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Hugford
Huggarde
157

living of Trefeglwys in Montgomeryshire. From 1562 to 1588 he was precentor of St. David's Cathedral. Huet was a strong protestant. He signed the Thirty-nine Articles in the convocation of 1562-3, and in 1571 dismissed the cathedral sexton at St. David's for concealing popish mass-books. These books he publicly burned. Richard Davies [q.v.], bishop of St. David's, recommended him in 1565 for the bishopric of Bangor, but he failed to secure it, though supported at first by Parker. However, he received the rectories of Cefnllys and Disserth in Radnorshire, and as Parker calls him Doctor Huett, he probably at some time proceeded to the degree of D.D. Huet died on 19 Aug. 1591, and was buried in Llanavan Church, Brecknockshire. He was married. His daughter was wife of James Vychan, a gentleman of Pembrokeshire.

Huet co-operated with Davies and W. Salesbury in the translation of the New Testament into Welsh, he undertaking the book of Revelation. The first edition was published in 1567, London, fol.

[Cooper's Athenæ Cantabr. ii. 101; Williams's Eminent Welshmen, p. 224; Brit. Mus. MSS. Lansd. viii. 75, 76; Dwnn's Herald. Vis. of Wales, i. 182, 193; Brit. Mus. Cat. Early Printed Books.]

W. A. J. A.

HUGFORD, IGNAZIO ENRICO (1703–1778), painter, was born of English parents at Florence in 1703. He studied painting under Anton Domenico Gabbiani, and eventually became a painter of some repute in Florence, though his paintings had no real merit. He painted a `St. Raphael' as an altarpiece for the church of S. Felicità in Florence, various small pictures for the grand duke, and some for the monastery of Vallombrosa at Forli. Hugford has better claim to repute as an art critic and expert, and as a teacher in the academy of St. Luke at Florence. Among his pupils was F. Bartolozzi, R.A. [q.v.] Hugford published in 1762 'Raccolta di cento Pensieri diversi di Anton Domenico Gabbiani, Pittor Fiorentino,' which contains one etching by Hugford himself. He died at Florence in 1778, aged 75.

Hugford, Ferdinando Enrico (1696-1771), elder brother of the above, also studied painting, but eventually became a monk at Vallombrosa. Father Hugford is well known as one of the chief promoters of the art of scagliola, which he learnt from a monk of the abbey of S. Reparata di Marradi. He brought this art to the highest pitch of excellence which it attained. His best pupil was Lamberto Gori, who learnt drawing from Ignazio Hugford. Father Hugford died in 1771.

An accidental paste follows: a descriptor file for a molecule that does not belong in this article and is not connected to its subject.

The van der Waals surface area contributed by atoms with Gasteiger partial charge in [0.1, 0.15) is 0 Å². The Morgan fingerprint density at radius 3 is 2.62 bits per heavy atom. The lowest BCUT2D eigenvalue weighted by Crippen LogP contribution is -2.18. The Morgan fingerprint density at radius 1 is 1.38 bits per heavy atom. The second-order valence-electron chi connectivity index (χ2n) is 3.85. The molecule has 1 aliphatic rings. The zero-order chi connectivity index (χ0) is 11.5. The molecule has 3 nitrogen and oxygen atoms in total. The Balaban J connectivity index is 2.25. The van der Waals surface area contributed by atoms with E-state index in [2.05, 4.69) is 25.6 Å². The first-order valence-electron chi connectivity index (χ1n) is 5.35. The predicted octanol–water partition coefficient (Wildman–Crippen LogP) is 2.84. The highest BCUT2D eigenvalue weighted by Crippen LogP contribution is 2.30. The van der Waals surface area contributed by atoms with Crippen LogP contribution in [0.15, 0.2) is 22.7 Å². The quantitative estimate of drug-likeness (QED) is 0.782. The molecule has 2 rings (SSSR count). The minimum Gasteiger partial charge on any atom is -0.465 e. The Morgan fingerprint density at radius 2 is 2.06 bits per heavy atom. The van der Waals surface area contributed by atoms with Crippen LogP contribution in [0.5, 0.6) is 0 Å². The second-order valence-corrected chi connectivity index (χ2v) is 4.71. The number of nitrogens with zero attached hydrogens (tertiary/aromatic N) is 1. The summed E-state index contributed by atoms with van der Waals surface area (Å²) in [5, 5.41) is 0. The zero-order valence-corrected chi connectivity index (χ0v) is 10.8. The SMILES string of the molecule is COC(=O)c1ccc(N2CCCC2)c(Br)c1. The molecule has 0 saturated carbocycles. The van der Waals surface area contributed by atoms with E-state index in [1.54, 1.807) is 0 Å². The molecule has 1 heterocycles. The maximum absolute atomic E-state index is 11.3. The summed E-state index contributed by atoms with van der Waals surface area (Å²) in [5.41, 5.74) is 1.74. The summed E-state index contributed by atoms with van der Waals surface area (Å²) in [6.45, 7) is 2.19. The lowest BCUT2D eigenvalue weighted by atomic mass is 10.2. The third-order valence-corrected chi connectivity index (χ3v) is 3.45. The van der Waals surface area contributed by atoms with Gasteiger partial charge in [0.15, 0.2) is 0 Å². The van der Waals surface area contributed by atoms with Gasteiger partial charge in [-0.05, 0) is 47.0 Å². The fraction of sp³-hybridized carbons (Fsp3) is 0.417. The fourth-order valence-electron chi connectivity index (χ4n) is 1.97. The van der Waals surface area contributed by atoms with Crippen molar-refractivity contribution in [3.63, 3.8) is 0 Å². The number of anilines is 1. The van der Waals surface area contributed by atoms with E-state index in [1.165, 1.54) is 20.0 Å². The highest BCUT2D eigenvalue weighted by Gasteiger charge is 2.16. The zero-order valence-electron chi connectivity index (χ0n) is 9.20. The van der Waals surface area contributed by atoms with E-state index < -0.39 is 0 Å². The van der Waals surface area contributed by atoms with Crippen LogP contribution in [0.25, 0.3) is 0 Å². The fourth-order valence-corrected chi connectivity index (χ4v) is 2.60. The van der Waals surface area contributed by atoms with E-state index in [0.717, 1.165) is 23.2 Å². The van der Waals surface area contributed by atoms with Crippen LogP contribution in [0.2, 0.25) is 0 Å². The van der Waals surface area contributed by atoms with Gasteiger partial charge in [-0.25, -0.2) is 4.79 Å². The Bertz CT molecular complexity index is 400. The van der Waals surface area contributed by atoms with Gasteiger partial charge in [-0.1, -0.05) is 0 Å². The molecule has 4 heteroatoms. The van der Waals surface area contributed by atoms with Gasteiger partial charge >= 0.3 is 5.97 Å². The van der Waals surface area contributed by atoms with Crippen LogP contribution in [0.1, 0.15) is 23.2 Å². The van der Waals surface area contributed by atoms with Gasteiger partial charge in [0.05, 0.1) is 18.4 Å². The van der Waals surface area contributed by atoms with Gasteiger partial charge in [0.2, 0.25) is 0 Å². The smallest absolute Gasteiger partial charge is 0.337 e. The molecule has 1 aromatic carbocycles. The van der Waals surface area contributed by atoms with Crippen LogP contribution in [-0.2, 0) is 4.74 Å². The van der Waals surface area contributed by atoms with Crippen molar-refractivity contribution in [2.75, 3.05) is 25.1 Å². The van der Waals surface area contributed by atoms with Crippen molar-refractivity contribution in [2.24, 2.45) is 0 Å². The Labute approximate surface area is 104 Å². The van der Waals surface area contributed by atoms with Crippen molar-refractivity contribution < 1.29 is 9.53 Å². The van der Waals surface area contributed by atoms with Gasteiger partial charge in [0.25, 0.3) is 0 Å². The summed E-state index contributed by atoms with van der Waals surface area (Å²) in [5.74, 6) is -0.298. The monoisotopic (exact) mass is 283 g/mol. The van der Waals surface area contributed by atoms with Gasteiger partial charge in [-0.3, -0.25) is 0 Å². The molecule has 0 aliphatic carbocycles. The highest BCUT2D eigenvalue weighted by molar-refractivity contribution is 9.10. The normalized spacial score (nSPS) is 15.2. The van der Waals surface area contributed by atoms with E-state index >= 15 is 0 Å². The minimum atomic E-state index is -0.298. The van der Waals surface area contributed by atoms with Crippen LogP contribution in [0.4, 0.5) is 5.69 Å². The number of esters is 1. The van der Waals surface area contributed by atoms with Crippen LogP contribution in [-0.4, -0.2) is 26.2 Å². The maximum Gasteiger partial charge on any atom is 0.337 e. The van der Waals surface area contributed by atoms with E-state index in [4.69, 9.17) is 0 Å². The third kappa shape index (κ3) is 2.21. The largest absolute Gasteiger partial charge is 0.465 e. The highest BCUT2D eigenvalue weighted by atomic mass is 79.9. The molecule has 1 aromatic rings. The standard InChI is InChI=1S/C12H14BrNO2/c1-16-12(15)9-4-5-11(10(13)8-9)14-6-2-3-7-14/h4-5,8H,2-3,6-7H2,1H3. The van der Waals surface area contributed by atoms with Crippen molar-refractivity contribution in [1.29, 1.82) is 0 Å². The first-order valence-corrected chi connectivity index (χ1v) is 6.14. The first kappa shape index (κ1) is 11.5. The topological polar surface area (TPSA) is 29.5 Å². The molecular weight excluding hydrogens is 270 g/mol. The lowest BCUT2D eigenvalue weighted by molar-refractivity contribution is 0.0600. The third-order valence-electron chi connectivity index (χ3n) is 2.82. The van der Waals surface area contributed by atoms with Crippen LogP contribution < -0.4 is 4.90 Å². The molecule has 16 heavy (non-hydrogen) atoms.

[Rosini's Storia della Pittura; Pilkington's Dict. of Painters; Zani's Enciclopedia; Tuer's Bartolozzi and his Works.]

L. C.

HUGGARDE or HOGGARDE, MILES (fl. 1557), poet and opponent of the Reformation, is stated to have been a shoemaker or hosier in London, and the first writer for the catholic cause who had not received a monastical or academical education. He dwelt in Pudding Lane, a circumstance which occasioned Thomas Haukes, a gentleman of Kent, to tell him in a disputation at Bishop Bonner's house, 'Ye can better skille to eate a pudding and make a hose then in scripture eyther to aunswere or oppose' (Foxe, Acts and Mon., ed. Townsend, vii. 111, 759). Bishop Bale calls him `insanus Porcarius' and 'Milo Porcarius, vel Hoggardus, servorum Dei malignus proditor,' and ridicules him for endeavouring to prove the necessity of fasting from Virgil's `Æneid' and Cicero's `Tusculan Questions.' Strype also speaks of him disparagingly, remarking that 'he set him self to oppose and abuse the gospellers, being set on and encouraged by priests and massmongers, with whom he much consorted, and was sometimes with them at Bishop Bonner's house.' It is plain, however, that Huggarde was noticed by leading men on the protestant side, and that he was one of the most indefatigable opponents of the Reformation. The writers against him included Laurence Humphrey, Robert Crowley, William Keth, and John Plough. He was living in the last year of Mary's reign, and in the title-pages of several of his works he describes himself as 'servant to the Queene's most excellent Majestie.'

His works are : 1. 'The Abuse of the Blessed Sacrament of the Aultare,' a poem, published towards the close of the reign of Henry VIII. Robert Crowley [q.v.] wrote a 'Confutation,' London, 1548, 8vo, with which the whole of Huggarde's poem was reprinted. 2. 'The Assault of the Sacrament of the Altar; containyng as well six severall Assaults, made from tyme to tyme, against the said blessed Sacrament; as also the names and opinions of all the hereticall Captains of the same Assaults. Written in … 1549, by Myles Huggarde, and dedicated to the Quenes most excellent Maiestie, being then Ladie Marie; in whiche tyme (heresie then reigning) it could take no place,' London, 1554, 4to; in verse. 3. 'A new treatyse in maner of a Dialoge, which sheweth the excellency of maňes nature, in that he is made to the image of God,' London, 1550, 4to, black let-